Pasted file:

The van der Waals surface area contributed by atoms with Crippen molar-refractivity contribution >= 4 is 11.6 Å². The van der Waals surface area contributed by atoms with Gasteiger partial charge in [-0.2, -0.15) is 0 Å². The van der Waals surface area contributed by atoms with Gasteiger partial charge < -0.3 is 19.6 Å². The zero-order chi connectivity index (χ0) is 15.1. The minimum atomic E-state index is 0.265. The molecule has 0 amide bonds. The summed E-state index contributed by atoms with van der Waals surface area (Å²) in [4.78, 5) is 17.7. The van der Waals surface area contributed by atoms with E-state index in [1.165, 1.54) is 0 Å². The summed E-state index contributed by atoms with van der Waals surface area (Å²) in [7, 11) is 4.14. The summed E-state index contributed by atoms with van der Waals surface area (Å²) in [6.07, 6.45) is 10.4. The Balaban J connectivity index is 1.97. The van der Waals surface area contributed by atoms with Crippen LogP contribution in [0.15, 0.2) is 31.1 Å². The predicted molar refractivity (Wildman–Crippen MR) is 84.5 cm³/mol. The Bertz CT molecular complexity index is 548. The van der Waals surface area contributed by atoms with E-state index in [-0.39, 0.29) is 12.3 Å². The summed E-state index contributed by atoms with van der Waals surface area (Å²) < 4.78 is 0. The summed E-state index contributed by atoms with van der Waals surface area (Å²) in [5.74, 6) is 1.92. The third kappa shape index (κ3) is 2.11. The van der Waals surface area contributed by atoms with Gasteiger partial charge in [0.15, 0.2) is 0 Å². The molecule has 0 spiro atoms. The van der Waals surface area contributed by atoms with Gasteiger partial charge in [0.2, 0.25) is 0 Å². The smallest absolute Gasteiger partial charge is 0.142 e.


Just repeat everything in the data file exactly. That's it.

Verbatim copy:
The van der Waals surface area contributed by atoms with Crippen molar-refractivity contribution >= 4 is 11.6 Å². The van der Waals surface area contributed by atoms with Gasteiger partial charge in [-0.2, -0.15) is 0 Å². The van der Waals surface area contributed by atoms with Gasteiger partial charge < -0.3 is 19.6 Å². The zero-order chi connectivity index (χ0) is 15.1. The minimum atomic E-state index is 0.265. The molecule has 0 amide bonds. The summed E-state index contributed by atoms with van der Waals surface area (Å²) in [4.78, 5) is 17.7. The van der Waals surface area contributed by atoms with E-state index in [1.165, 1.54) is 0 Å². The summed E-state index contributed by atoms with van der Waals surface area (Å²) in [7, 11) is 4.14. The summed E-state index contributed by atoms with van der Waals surface area (Å²) in [6.07, 6.45) is 10.4. The Balaban J connectivity index is 1.97. The van der Waals surface area contributed by atoms with Crippen LogP contribution in [0.15, 0.2) is 31.1 Å². The predicted molar refractivity (Wildman–Crippen MR) is 84.5 cm³/mol. The Bertz CT molecular complexity index is 548. The van der Waals surface area contributed by atoms with E-state index in [-0.39, 0.29) is 12.3 Å². The summed E-state index contributed by atoms with van der Waals surface area (Å²) < 4.78 is 0. The summed E-state index contributed by atoms with van der Waals surface area (Å²) in [5.74, 6) is 1.92. The third kappa shape index (κ3) is 2.11. The van der Waals surface area contributed by atoms with Gasteiger partial charge in [0.15, 0.2) is 0 Å². The molecule has 0 spiro atoms. The van der Waals surface area contributed by atoms with Gasteiger partial charge in [0.2, 0.25) is 0 Å². The smallest absolute Gasteiger partial charge is 0.142 e.